The Phoenix area is an absolute extravaganza for thrift shoppers. In fact, Los Angeles professionals go there to find items on the cheap to bring back to their California second-hand, vintage, and thrift shops. A few Goodwills are exceptional, notably those in the north Scottsdale area. This is a great place to buy “retired” golf clubs and literally anything else under the sun. Prices are exceedingly low, like a brand-new Nike T-shirt with tags attached for $2.99.
Gilbert Ortega Native American Galleries
An Old Scottsdale landmark since the 1970s, this family-run business is a must stop for a squash blossom necklace, concha belt, blanket, basket, and other Native American items. Here you’ll also find old pawn and vintage jewelry and can rest assured it’s the real thing and not a nearly indistinguishable repro. The Heard Museum Shop also sells vintage Native American jewelry though at museum price points.
Brass Armadillo Antique Mall
Antique malls are football field-sized here. One of the largest antique malls in the country, the Brass Armadillo has a seemingly infinite supply of antiques and collectibles. There are well-priced deals on multi-piece vintage Johnson Bros. dinnerware, Haviland, and other notable brands, one assumes from back in the day when extended families dined together. Well worth the cost of shipping home.
In a city full of bright and airy spaces, Durant’s stands out as being a little louche in décor — and locals love it all the better for its vintage bordello inspired ambience. A classic steakhouse and Phoenix landmark for over 70 years, it’s located on main drag Central Avenue, close to downtown business venues. Hence, the bar is a place to have the perfect martini and rub elbows with anyone from professional creatives to business execs and newscasters who work nearby. The atmosphere is nostalgic: a bit red velvet, shrimp-shaped vinyl-covered booths and dimmed lights. The steakhouse is classic old-time Phoenix at its best.
Part restaurant and part vintage furniture shop, this is where in-the-know Phoenicians like to hang out, whether it’s Sunday brunch with bagels and a copy of The New York Times or dinner with Mexican inflected elote pasta and a glass of Lugana Friuli wine (great choice, by the way). The sleek open-air concept is unpretentiously modern and snug at the same time. Phoenix is that rare place where the boho crowd is friendly and engaging — much like the rest of Phoenicians who always have time to convo with a stranger.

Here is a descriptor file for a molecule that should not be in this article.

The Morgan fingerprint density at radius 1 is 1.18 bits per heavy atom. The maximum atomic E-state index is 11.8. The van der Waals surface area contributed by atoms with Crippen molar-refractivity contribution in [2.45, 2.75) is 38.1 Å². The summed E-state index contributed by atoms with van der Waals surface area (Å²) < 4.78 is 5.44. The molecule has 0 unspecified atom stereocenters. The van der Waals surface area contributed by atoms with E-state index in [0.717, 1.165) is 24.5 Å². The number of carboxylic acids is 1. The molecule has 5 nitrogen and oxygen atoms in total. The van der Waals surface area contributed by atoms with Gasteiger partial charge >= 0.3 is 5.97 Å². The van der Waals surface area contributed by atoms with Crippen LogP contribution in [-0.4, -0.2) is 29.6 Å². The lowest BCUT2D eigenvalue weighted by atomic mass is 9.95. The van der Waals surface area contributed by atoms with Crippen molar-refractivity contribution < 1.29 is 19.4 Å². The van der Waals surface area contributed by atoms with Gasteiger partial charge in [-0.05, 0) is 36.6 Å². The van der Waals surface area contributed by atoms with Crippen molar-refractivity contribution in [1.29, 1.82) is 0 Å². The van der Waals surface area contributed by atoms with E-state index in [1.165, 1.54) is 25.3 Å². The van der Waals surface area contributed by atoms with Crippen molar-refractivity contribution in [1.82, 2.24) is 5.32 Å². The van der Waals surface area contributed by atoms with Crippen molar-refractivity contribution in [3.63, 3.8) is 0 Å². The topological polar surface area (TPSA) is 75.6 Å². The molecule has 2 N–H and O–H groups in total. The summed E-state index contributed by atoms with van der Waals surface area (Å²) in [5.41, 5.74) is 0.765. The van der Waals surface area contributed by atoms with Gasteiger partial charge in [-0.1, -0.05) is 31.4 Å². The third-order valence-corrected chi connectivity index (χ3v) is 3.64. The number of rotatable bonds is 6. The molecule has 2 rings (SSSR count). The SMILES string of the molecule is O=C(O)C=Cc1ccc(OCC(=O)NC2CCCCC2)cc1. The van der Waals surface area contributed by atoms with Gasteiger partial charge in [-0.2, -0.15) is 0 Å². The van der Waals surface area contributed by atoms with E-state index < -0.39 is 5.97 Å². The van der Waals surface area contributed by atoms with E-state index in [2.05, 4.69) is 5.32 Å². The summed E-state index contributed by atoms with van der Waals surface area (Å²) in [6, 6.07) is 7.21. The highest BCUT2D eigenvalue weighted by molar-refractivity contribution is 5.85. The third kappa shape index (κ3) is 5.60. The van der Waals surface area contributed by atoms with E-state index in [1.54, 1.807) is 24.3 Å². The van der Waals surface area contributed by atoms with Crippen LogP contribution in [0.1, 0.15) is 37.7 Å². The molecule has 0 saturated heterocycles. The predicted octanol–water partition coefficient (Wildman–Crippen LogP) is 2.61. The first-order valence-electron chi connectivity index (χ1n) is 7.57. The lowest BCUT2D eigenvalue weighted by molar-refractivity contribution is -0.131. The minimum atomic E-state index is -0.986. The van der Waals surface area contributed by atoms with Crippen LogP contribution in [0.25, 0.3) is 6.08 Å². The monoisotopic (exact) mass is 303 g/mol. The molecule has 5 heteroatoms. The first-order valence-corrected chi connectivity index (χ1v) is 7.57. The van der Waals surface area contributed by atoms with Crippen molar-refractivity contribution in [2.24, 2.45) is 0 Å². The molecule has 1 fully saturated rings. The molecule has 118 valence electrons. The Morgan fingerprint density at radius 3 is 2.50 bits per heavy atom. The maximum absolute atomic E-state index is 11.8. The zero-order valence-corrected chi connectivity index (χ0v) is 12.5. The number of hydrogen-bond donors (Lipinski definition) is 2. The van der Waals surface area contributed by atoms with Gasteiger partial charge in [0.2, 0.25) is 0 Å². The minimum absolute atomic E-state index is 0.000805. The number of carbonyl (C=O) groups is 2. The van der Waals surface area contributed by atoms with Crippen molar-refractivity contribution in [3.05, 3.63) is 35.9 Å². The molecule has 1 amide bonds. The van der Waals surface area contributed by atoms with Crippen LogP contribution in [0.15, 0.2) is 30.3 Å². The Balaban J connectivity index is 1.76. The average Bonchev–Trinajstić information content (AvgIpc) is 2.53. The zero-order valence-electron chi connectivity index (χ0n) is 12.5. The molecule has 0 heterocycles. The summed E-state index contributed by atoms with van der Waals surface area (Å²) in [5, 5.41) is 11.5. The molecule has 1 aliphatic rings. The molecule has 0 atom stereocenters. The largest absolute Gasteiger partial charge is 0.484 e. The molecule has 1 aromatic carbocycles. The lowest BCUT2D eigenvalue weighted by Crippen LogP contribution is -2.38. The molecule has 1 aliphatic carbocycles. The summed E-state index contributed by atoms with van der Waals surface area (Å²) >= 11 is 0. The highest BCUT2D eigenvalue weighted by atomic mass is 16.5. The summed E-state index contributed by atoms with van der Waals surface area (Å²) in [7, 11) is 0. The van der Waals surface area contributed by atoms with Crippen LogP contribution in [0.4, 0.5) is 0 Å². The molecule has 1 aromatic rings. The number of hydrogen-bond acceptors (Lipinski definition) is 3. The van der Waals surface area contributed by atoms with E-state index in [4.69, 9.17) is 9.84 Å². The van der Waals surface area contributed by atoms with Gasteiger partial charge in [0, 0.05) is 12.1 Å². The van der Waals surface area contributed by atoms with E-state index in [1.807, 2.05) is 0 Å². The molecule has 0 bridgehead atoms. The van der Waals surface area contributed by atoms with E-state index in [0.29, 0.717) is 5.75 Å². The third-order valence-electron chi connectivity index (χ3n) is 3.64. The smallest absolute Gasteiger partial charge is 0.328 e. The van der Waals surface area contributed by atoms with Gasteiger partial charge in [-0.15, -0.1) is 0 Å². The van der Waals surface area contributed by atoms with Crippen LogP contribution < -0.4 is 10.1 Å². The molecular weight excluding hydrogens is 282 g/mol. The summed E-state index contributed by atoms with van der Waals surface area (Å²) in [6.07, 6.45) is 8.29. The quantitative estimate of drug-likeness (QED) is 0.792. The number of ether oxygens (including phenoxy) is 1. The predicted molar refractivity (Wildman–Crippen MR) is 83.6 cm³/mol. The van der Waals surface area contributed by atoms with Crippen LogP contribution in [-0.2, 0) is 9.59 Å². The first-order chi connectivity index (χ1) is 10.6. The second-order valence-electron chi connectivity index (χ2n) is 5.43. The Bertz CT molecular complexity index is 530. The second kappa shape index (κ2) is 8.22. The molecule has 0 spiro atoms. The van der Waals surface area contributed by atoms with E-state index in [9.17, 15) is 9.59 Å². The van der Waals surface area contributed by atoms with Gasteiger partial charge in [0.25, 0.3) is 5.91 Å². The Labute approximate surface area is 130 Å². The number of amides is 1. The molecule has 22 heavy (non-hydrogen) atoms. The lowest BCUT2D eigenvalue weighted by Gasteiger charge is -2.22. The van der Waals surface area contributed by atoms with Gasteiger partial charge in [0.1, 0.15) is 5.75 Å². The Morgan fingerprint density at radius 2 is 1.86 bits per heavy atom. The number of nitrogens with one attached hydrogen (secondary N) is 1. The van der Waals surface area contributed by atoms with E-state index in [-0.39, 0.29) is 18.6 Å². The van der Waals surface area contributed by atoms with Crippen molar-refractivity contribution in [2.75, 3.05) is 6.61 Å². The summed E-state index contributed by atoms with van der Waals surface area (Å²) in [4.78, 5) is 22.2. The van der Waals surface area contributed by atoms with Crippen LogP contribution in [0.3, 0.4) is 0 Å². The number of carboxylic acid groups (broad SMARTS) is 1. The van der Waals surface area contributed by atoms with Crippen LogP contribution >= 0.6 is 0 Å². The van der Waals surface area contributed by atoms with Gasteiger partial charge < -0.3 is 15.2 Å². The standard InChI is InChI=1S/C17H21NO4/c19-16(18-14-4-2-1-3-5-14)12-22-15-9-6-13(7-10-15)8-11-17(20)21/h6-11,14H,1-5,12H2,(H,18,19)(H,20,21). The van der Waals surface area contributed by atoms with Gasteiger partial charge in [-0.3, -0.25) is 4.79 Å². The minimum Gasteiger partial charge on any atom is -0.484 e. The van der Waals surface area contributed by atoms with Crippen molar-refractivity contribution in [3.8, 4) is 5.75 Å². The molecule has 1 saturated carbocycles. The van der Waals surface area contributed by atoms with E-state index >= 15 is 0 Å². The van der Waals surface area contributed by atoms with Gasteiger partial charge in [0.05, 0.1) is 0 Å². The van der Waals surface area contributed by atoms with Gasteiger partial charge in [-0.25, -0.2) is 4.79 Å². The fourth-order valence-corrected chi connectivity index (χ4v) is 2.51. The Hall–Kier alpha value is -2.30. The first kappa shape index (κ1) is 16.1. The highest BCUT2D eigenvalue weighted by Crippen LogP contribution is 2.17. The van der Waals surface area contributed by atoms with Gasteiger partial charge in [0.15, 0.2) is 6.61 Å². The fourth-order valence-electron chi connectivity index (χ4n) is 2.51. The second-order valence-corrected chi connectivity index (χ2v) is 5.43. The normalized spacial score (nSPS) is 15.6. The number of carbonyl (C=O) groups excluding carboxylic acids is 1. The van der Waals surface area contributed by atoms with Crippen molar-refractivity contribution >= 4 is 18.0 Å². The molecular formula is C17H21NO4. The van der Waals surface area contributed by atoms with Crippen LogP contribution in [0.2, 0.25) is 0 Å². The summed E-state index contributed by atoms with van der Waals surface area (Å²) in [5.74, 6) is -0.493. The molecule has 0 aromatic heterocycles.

Renata’s Hearth is the latest restaurant iteration to live in a space occupied by many restaurants past in the fabled Arizona Biltmore Resort. Chef and owner Donald Hawk marries his Korean background with modern Mexican food and it’s a huge hit. Standard Mexican fare and all dishes seem to be magically infused with layers of piquant taste. After dinner, take a stroll around the famous Biltmore Resort grounds and experience Frank Lloyd Wright’s architectural design in collaboration with his colleague Albert Chase McArthur.
Lou’s Bar & Grill at Papago Golf Club
For the ultimate outdoor dining experience and a view of spectacular lava lamp-shaped boulders, make your way to Lou’s Bar & Grill located at a municipal golf course that’s open to all. Even if you’ve never gone near a golf ball, you’ll find a casual ambiance in this canopied outdoor air restaurant and have a view of golfers at the putting green. From hamburgers to pizzas, grilled cheese sandwiches, fries and IPA beers, this is an in-the-know stop where you’ll dine with golfers and local residents alike.
The Claredon Hotel and Spa
Calling itself “cannabis friendly,” the boutique hotel in downtown Phoenix features a hotel wing of 16 rooms where cannabis vaping (but no tobacco) is allowed. The hotel is popular with locals who dine at the Fuego Restaurant that features Latin fusion cuisine, and a hopping happy hour with live music that boasts a piano bar and musicians making guest appearances. Rooms are spacious and there’s a popular rooftop pool. The Lazy Bee Spa offers some great deals like a massage package of three 60-minute massages for $344.
Sanctuary Camelback Mountain Resort
For wow factor, nothing beats the Sanctuary. The architecture, in clever geometric structures, cascades down the slope and is set in abundant landscaping that includes purple flowered Jacaranda trees. The resort, with individual casitas, pool and restaurant, is nestled next to Camelback Mountain. Don’t miss the panoramic view at the Jade Bar or dine at Elements Restaurant helmed by Food Network chef Beau MacMillan.